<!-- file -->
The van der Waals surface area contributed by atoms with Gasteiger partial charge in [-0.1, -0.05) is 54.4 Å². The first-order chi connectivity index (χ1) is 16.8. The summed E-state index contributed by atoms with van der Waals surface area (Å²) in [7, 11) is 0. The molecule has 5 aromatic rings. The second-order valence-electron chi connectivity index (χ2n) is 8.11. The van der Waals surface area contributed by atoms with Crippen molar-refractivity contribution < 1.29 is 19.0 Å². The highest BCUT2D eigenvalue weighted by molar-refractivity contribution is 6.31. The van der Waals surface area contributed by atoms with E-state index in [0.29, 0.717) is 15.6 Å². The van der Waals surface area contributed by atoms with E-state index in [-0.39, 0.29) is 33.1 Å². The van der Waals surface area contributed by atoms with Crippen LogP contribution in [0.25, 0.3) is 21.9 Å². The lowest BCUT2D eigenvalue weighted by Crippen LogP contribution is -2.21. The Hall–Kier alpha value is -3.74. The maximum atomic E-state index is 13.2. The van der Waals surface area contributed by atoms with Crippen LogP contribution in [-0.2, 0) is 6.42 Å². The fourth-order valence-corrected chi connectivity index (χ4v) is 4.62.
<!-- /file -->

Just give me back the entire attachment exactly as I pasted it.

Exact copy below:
The van der Waals surface area contributed by atoms with Gasteiger partial charge in [-0.1, -0.05) is 54.4 Å². The first-order chi connectivity index (χ1) is 16.8. The summed E-state index contributed by atoms with van der Waals surface area (Å²) in [7, 11) is 0. The molecule has 5 aromatic rings. The second-order valence-electron chi connectivity index (χ2n) is 8.11. The van der Waals surface area contributed by atoms with Crippen molar-refractivity contribution < 1.29 is 19.0 Å². The highest BCUT2D eigenvalue weighted by molar-refractivity contribution is 6.31. The van der Waals surface area contributed by atoms with E-state index in [0.29, 0.717) is 15.6 Å². The van der Waals surface area contributed by atoms with E-state index in [-0.39, 0.29) is 33.1 Å². The van der Waals surface area contributed by atoms with Crippen LogP contribution in [0.25, 0.3) is 21.9 Å². The lowest BCUT2D eigenvalue weighted by Crippen LogP contribution is -2.21. The Hall–Kier alpha value is -3.74. The maximum atomic E-state index is 13.2. The van der Waals surface area contributed by atoms with Crippen LogP contribution in [-0.2, 0) is 6.42 Å². The fourth-order valence-corrected chi connectivity index (χ4v) is 4.62.